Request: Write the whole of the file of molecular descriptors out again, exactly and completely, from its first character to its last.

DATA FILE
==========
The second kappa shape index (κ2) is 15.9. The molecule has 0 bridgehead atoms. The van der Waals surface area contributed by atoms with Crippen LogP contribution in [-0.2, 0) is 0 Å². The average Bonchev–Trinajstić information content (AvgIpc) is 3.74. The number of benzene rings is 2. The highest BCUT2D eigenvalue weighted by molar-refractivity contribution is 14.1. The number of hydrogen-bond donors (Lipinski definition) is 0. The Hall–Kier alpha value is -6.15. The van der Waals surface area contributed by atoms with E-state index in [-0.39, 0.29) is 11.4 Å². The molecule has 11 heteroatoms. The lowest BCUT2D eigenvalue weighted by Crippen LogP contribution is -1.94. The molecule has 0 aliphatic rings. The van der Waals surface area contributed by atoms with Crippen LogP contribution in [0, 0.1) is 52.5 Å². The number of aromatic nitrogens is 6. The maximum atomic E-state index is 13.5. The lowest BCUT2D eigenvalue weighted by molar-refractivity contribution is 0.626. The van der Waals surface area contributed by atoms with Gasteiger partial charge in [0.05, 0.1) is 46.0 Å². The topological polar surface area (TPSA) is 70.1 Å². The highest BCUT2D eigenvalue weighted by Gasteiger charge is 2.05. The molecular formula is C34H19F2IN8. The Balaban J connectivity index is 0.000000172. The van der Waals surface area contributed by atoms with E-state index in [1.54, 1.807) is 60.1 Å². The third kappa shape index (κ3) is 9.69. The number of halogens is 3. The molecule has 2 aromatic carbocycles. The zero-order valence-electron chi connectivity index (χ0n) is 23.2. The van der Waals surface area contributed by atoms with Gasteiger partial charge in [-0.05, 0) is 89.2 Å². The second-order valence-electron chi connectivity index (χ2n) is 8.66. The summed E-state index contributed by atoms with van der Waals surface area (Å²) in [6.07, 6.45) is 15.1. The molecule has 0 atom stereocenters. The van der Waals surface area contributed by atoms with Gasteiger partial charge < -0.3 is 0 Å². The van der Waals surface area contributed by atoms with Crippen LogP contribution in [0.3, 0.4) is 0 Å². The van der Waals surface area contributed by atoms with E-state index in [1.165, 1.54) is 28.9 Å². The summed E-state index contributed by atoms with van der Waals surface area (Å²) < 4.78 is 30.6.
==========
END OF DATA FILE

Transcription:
The second kappa shape index (κ2) is 15.9. The molecule has 0 bridgehead atoms. The van der Waals surface area contributed by atoms with Crippen LogP contribution in [-0.2, 0) is 0 Å². The average Bonchev–Trinajstić information content (AvgIpc) is 3.74. The number of benzene rings is 2. The highest BCUT2D eigenvalue weighted by molar-refractivity contribution is 14.1. The number of hydrogen-bond donors (Lipinski definition) is 0. The Hall–Kier alpha value is -6.15. The van der Waals surface area contributed by atoms with E-state index in [-0.39, 0.29) is 11.4 Å². The molecule has 11 heteroatoms. The lowest BCUT2D eigenvalue weighted by Crippen LogP contribution is -1.94. The molecule has 0 aliphatic rings. The van der Waals surface area contributed by atoms with Crippen LogP contribution in [0, 0.1) is 52.5 Å². The number of aromatic nitrogens is 6. The maximum atomic E-state index is 13.5. The lowest BCUT2D eigenvalue weighted by molar-refractivity contribution is 0.626. The van der Waals surface area contributed by atoms with Gasteiger partial charge in [0.05, 0.1) is 46.0 Å². The topological polar surface area (TPSA) is 70.1 Å². The highest BCUT2D eigenvalue weighted by Gasteiger charge is 2.05. The molecular formula is C34H19F2IN8. The Balaban J connectivity index is 0.000000172. The van der Waals surface area contributed by atoms with E-state index in [1.54, 1.807) is 60.1 Å². The third kappa shape index (κ3) is 9.69. The number of halogens is 3. The molecule has 2 aromatic carbocycles. The zero-order valence-electron chi connectivity index (χ0n) is 23.2. The van der Waals surface area contributed by atoms with Gasteiger partial charge in [-0.05, 0) is 89.2 Å². The second-order valence-electron chi connectivity index (χ2n) is 8.66. The summed E-state index contributed by atoms with van der Waals surface area (Å²) in [6.07, 6.45) is 15.1. The molecule has 0 atom stereocenters. The van der Waals surface area contributed by atoms with Gasteiger partial charge < -0.3 is 0 Å². The van der Waals surface area contributed by atoms with Crippen LogP contribution in [0.3, 0.4) is 0 Å². The van der Waals surface area contributed by atoms with E-state index in [1.165, 1.54) is 28.9 Å². The summed E-state index contributed by atoms with van der Waals surface area (Å²) < 4.78 is 30.6.